Here is an excerpt from a recent decision from the Court of Appeal allowing the appeal on the derived confession rule and young persons, and s. 146(2) of the YJCA.  It is good for the defence.  It has good language about what the police have do to dispel the taint of first statement effect on the second.  The issue was the police asked un-cautioned questions to ‘build up rapport’ and then put the accused on video after he already confessed.

"[73]        The advice provided by Det. Peacock at the outset of the videotaped interview represented at once an attempt to comply with s. 146(2)(b) of the YCJA, to establish the voluntary nature of the interview, and to cleanse the interview of any contaminating effects of the first interview. Nowhere, however, did Det. Peacock advise M.D. in the second interview that he should not be influenced in his decision whether to speak or to say nothing by the fact that he had earlier talked to the officers or by what he had said there: Plaha, at para. 53. Nor was M.D. told that the prior statement would not be admissible against him at his trial: R. v. J. L., [2000] O.J. No. 299 (C.A.), at para. 5.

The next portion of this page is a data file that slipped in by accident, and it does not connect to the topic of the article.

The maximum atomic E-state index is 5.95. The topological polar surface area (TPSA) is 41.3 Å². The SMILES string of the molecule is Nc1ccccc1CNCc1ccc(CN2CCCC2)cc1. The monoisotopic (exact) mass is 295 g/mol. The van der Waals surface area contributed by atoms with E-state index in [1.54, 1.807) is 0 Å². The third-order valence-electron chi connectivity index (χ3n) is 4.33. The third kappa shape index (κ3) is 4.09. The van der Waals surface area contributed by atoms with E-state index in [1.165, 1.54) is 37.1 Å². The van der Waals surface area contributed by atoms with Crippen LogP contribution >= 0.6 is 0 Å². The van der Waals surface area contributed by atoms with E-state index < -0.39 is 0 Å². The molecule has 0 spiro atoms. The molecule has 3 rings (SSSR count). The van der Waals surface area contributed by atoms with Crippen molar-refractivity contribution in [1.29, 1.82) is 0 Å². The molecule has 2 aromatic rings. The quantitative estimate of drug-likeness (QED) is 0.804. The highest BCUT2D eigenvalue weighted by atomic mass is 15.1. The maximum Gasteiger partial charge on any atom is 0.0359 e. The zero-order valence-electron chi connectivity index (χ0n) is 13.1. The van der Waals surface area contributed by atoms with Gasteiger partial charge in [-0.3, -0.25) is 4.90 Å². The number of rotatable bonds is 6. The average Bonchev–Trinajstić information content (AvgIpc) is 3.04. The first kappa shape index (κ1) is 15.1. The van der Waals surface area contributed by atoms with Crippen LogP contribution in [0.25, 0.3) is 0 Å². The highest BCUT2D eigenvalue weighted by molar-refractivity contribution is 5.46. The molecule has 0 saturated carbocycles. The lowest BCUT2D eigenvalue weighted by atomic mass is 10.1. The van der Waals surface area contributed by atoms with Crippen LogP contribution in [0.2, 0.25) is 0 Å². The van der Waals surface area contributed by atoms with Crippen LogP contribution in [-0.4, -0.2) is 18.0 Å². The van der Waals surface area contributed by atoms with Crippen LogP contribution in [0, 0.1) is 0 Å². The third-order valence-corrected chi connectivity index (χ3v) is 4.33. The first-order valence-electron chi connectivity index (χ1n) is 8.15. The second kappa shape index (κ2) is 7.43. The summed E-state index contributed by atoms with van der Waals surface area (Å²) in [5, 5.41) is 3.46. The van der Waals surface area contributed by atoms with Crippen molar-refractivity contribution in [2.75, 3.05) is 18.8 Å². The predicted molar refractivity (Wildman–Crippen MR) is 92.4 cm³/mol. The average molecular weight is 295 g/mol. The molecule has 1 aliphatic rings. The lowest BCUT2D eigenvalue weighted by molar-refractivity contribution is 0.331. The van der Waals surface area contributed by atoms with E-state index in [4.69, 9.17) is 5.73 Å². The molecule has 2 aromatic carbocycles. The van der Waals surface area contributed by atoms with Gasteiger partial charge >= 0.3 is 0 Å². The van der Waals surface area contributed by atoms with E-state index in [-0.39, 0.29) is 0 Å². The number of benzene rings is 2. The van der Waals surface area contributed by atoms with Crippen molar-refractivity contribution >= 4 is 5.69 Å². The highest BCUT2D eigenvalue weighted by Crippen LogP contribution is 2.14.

[76]        The trial judge does not appear to have considered the effect of Det. Peacock’s failure to tell M.D. about the inadmissibility of the prior statement at the outset, indeed at any time during the second interview. This admission left M.D., a 14-year-old grade 9 student, with an incomplete understanding of his jeopardy when deciding whether to speak or remain silent. In the circumstances of this case, such advice was necessary to dispel the taint associated with the first interview.  Its absence cemented the connection between the two statements.  In a similar way, the failure to advise M.D. that, in deciding whether to speak a second time, he should not be influenced by the fact that he had talked to the police earlier, or by what he had said then, was an essential factor that required, but did not receive consideration in the admissibility decision."

**Please Note: Past Successes Do Not Ensure Future Success**